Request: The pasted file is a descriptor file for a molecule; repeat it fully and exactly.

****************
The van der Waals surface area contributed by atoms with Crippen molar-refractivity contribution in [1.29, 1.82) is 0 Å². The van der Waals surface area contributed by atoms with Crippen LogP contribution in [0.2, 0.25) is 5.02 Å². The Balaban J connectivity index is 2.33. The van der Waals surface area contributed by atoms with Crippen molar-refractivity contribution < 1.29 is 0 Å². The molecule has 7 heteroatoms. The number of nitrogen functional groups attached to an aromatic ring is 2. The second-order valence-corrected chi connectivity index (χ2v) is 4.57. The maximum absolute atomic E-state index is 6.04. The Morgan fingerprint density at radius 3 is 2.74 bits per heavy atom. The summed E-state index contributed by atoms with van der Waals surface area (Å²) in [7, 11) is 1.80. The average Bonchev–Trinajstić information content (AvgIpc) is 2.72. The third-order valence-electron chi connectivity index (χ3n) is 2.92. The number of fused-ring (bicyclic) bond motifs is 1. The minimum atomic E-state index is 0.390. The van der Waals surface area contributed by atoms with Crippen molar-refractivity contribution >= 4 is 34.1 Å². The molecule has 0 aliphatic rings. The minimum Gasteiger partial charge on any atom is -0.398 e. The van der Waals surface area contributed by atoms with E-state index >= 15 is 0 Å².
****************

The van der Waals surface area contributed by atoms with Crippen molar-refractivity contribution in [1.29, 1.82) is 0 Å². The van der Waals surface area contributed by atoms with Crippen LogP contribution in [0.2, 0.25) is 5.02 Å². The Balaban J connectivity index is 2.33. The van der Waals surface area contributed by atoms with Crippen molar-refractivity contribution < 1.29 is 0 Å². The molecule has 7 heteroatoms. The number of nitrogen functional groups attached to an aromatic ring is 2. The second-order valence-corrected chi connectivity index (χ2v) is 4.57. The maximum absolute atomic E-state index is 6.04. The Morgan fingerprint density at radius 3 is 2.74 bits per heavy atom. The summed E-state index contributed by atoms with van der Waals surface area (Å²) in [7, 11) is 1.80. The average Bonchev–Trinajstić information content (AvgIpc) is 2.72. The third-order valence-electron chi connectivity index (χ3n) is 2.92. The number of fused-ring (bicyclic) bond motifs is 1. The minimum atomic E-state index is 0.390. The van der Waals surface area contributed by atoms with Crippen molar-refractivity contribution >= 4 is 34.1 Å². The molecule has 0 aliphatic rings. The minimum Gasteiger partial charge on any atom is -0.398 e. The van der Waals surface area contributed by atoms with E-state index >= 15 is 0 Å².